America’s Corn Boom is Running Dry

Corn is in the food we eat, the soda we drink, the gas we buy, plastics, cleaners – it’s everywhere.

Producing all that corn is a $1.7 trillion industry in the United States, and as a new report documents, it’s one that takes a tremendous toll on the environment and is under threat from water shortages and climate change. But federal policies continue to encourage corn growers and corn-based industries to stay on an unsustainable course.  

The report was released last week by Ceres, a non-profit organization that brings together investors and environmental, social and public interest groups to push for more sustainable business practices.

The U.S. is the world’s largest producer and exporter of corn. More than a third of America’s cropland – an area twice the size of Florida – goes to grow it. Corn production has almost doubled in the past 20 years, but that growth has had alarming consequences.

Growing corn uses more water than any other crop and consumes half of all fertilizer, a major source of agricultural pollution. In areas that depend on irrigation, 87 percent of those acres are running short of water. Over half of irrigated corn draws on the Ogallala or High Plains aquifer, a vast and irreplaceable underground water supply that extends from South Dakota to Texas and, despite its size, is experiencing shortages.

To make matters worse, corn is becoming more sensitive to drought, according to a recent study of Midwest corn yields led by David Lobell at Stanford University. His analysis predicts that yields could fall by 15-to-30 percent in the next 50 years, with potentially devastating consequences for the agricultural economy.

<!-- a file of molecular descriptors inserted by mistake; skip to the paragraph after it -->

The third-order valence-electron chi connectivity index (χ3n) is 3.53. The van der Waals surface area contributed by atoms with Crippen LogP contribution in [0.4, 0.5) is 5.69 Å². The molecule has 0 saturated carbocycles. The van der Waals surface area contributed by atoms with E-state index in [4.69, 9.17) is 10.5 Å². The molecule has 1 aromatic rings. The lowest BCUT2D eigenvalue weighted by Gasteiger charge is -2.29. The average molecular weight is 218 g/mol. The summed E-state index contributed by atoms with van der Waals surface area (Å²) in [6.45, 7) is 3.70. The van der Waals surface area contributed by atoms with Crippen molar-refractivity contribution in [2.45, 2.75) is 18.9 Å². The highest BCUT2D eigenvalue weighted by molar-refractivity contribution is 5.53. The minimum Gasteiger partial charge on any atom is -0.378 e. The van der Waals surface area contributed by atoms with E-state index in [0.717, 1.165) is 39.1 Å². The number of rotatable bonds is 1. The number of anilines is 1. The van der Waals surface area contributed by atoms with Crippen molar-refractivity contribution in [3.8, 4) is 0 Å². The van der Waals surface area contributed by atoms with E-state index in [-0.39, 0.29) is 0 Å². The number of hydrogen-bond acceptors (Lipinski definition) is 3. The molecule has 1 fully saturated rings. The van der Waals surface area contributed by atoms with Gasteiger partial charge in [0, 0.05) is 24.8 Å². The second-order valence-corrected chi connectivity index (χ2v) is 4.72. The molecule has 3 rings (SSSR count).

The Ceres report emphasizes that both government and corn-dependent industries must play a part in managing these risks, noting that the ethanol industry is a key contributor to corn’s environmental burden. And as EWG recently highlighted, corn ethanol is a thirsty fuel.

According to the Ceres report:

The ethanol industry, which uses 35 percent of all U.S. corn, adds further stress to regions experiencing declining water tables. This report finds that 36 ethanol refineries are located in and source corn irrigated with water from the High Plains aquifer. Of these, 12 refineries with an ethanol production capacity worth nearly $1.7 billion a year are in areas where the aquifer is experiencing water-level declines.

Despite the ominous trends highlighted by Ceres, it’s not easy to get big companies to reduce their water usage or the government to stop creating perverse incentives. As Peyton Fleming, senior communications director at Ceres, said:

The biggest impediment is federal policies – such as ethanol fuel mandates, crop insurance subsidies and corn price supports – that incentivize growing corn on as many acres as possible with little regard for conservation.

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